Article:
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The focus of this entry is the development of children’s sense of relative magnitude involving symbolic (verbal or written) numbers. In order to better understand young children’s perspective on relative magnitude, consider the following exchange by a 5.5-year-old girl, Arianne, with her father (the author) on his 42nd birthday:

  • “How old are you today, Daddy?”
  • “Forty-two.”
  • “Is that close to a hundred, Daddy?”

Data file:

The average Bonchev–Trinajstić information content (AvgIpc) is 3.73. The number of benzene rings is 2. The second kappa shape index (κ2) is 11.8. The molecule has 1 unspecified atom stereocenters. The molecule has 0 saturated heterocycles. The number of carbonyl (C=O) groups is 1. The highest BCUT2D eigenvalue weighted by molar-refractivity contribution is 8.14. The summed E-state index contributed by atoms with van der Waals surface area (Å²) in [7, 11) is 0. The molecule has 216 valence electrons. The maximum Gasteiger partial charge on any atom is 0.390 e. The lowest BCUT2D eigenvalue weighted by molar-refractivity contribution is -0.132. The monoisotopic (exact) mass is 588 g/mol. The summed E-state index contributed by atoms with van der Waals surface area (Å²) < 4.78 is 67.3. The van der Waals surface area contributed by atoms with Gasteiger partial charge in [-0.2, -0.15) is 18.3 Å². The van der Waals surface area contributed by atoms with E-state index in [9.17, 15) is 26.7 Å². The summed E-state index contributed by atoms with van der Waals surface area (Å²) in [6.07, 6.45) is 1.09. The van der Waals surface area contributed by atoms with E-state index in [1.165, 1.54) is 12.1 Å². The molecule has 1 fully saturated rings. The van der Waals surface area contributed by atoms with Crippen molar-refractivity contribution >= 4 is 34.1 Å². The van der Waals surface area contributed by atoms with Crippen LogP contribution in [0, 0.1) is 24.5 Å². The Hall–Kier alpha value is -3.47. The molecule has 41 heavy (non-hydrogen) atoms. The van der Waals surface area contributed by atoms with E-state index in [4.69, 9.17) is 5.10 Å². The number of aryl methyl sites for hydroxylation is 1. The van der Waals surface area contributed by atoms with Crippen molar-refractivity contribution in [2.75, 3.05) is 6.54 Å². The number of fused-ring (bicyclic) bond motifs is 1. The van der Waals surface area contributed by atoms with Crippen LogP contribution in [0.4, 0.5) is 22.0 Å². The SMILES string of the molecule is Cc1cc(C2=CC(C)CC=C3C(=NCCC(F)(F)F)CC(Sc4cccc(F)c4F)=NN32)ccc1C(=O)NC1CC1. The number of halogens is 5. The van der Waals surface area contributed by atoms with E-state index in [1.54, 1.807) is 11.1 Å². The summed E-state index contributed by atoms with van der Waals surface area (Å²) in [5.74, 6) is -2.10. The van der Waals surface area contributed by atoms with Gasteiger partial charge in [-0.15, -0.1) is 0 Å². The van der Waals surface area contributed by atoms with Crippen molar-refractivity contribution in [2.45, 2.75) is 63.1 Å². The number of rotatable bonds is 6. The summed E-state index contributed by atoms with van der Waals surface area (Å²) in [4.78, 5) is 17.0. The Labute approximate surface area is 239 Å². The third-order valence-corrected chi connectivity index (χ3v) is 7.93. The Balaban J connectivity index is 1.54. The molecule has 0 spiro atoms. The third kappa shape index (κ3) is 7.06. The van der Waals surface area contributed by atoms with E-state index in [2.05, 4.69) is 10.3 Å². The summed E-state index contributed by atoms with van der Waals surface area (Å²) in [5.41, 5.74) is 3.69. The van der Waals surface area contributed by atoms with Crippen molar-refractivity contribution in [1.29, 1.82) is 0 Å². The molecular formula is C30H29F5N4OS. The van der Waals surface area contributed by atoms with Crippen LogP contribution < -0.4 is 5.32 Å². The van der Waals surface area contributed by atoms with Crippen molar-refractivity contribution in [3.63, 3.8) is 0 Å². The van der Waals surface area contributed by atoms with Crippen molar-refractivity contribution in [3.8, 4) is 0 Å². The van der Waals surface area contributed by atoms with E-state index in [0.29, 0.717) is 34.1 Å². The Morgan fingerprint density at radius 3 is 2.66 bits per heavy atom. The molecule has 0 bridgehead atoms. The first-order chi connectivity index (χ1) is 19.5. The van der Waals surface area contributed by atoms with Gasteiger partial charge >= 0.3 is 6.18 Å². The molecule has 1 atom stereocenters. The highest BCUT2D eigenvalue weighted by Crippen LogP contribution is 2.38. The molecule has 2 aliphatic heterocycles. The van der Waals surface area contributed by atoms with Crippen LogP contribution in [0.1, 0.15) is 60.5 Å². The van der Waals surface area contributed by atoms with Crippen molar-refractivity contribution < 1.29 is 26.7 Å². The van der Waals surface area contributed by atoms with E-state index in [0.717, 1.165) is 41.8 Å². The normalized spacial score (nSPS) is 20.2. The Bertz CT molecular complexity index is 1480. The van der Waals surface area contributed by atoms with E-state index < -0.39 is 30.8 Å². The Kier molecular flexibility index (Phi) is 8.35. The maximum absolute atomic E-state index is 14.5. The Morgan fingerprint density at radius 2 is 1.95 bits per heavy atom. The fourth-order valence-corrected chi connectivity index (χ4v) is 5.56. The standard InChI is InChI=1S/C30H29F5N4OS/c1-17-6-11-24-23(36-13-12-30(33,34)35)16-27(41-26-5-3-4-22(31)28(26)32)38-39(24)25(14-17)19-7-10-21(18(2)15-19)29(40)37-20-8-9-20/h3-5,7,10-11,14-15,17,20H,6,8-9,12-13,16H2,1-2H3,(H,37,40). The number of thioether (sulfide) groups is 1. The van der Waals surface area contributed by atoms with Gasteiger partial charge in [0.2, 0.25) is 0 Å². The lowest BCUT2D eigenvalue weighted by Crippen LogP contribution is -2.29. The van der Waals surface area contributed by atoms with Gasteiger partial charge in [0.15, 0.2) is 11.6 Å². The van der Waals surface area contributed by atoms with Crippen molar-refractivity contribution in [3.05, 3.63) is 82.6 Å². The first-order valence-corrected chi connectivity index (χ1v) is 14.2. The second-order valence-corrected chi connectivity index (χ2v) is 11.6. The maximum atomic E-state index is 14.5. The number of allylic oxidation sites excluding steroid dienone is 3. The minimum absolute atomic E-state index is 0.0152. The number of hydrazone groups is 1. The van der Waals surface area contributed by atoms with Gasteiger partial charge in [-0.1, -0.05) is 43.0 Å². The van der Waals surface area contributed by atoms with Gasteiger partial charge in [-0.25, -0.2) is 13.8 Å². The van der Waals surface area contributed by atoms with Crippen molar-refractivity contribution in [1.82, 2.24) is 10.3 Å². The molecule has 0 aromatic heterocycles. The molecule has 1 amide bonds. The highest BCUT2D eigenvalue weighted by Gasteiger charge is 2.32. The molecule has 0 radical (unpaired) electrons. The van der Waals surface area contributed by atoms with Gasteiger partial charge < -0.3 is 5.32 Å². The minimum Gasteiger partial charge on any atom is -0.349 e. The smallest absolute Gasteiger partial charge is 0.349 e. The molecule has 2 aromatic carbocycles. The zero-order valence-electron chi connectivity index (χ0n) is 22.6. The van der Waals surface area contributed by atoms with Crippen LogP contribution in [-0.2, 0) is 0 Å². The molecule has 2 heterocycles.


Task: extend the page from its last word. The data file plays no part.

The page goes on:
Arianne’s follow-up question illustrates an important phenomenon in this development of number knowledge. For the 5.5-year-old, the difference in the magnitude of familiar numbers such “four” and “ten” was clear—“ten” and “four” represented clearly distinct magnitudes, the former was much more than the latter, and psychologically “ten” was far apart from “four.” For Arianne, though, the difference in the magnitude of unfamiliar numbers such as “forty-two” ...

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